I came across a draft of a blog post today, from about a year ago. I never did post it, but it reflects so strongly the undaunted optimism that I had—the certainty that we would get through this challenge as a family, that we’d suck it up and be there for each other and be all the better for it.
The Mr’s job loss was not so fresh as to be shocking and devastating anymore, but fresh enough that we could still imagine him landing in the next job before the severance money ran out. Fresh enough that we saw it as something we would ride out, make the best of, build character on. I threw myself into a job search of my own, looking for full time work for the first time in years, suppressing any twinges about not being home with the kids as I had been. Thanks, COBRA, but no thanks. You can keep your bureaucracy and your $1300 monthly premiums, because I would provide health insurance for my family myself, doggone it.
I reread How to Cook a Wolf, and my old friend, MFK Fisher inspired me to follow that impulse to keep our collective chin up and conserve, while still living well. I whistled past the graveyard by joking about us being nouveau poor, making it almost fun to rise to the frugalista challenge. A moratorium on book-buying, and a rediscovering of the library. Clipping coupons, skipping the movie theater and waiting for the dvd. A quest for cheap entertainment. We would overcome this challenge, with family and important things intact. We would doggedly find ways to make sure that the kids had those things that we had decided were really important. We would reassure each other, remind the kids what needy really was, and that we were not even close. Remind them what first world problems ours are, even in these difficult times. And have fun with food—always, always eat well.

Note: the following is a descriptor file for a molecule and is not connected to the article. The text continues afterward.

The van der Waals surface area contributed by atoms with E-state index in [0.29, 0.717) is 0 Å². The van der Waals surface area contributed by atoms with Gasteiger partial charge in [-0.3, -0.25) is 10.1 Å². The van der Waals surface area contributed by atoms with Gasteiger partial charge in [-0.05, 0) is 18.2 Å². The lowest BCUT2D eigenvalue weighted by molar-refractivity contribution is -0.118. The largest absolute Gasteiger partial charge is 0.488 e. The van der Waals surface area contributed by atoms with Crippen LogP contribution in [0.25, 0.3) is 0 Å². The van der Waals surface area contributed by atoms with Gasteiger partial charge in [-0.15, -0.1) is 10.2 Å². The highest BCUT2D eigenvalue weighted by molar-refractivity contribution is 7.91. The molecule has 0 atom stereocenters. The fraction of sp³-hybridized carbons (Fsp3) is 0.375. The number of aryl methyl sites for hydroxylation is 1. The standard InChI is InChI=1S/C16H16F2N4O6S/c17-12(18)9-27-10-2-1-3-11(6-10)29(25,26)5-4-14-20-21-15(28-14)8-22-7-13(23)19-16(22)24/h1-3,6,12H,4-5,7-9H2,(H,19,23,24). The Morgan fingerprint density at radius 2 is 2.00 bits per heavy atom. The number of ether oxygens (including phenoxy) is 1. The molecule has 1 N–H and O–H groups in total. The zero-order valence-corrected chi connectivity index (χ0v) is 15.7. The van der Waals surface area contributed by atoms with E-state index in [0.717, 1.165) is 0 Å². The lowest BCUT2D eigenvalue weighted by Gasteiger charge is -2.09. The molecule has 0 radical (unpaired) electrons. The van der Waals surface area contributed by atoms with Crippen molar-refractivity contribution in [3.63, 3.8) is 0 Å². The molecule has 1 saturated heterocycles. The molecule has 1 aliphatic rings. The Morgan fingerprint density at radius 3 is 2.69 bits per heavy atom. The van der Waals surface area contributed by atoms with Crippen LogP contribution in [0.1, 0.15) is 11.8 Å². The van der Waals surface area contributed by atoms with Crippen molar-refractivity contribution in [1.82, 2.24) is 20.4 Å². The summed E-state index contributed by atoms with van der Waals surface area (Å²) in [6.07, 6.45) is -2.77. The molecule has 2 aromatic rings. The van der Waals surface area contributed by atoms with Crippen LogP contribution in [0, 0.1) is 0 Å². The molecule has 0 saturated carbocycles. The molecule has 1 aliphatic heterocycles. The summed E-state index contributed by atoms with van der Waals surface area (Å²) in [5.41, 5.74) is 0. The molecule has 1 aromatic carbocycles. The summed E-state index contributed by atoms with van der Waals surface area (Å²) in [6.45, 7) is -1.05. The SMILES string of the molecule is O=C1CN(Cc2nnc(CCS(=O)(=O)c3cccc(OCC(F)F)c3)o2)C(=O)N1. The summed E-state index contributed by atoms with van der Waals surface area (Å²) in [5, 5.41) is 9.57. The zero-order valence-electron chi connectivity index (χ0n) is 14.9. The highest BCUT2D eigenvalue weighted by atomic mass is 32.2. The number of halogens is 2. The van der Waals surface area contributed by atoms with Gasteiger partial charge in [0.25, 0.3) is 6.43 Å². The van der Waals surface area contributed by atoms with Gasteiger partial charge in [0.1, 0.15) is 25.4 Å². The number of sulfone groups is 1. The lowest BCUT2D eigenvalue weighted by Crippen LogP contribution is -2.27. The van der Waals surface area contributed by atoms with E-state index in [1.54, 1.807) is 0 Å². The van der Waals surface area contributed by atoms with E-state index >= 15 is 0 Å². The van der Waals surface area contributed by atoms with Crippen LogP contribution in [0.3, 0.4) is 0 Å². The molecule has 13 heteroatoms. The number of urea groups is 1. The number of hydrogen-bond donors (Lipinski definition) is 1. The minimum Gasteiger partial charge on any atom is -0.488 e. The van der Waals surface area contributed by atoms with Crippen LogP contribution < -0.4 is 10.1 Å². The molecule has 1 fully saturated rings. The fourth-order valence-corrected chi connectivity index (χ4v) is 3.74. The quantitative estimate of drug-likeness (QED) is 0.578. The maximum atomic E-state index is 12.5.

One year later, and the hits keep coming.
It has been a roller coaster of faraway opportunities, wondering what it would be like to live in Cincinnati, Sioux Falls, Atlanta, Chicago, and finding with both disappointment and relief, that really, there’s nothing to wonder about, because that opportunity is dead. It is being squeezed as if by a snake, tightening its grip around your neck with your every exhale. It is losing sleep, facing dwindling savings, doing without and then doing without even more. It’s falling asleep at the wheel in the middle of the day, and still looking for that second job to fill in the gaps, to provide the kids with the things that you still so value. The unemployment of our family’s primary earner has long outstayed its welcome.
It’s very wearying, hearing a whisper in the background behind the clamor of the day: Make no mistake about it—when push comes to shove, you’re alone in this world, you betcha. It is being struck by who has (and who has not) been so supportive and present for us, and how it has been so often folks who would appear to have the most limited resources themselves. It is testing our ability to support and provide for our children our ability to handle this as a family, to not be broken by it.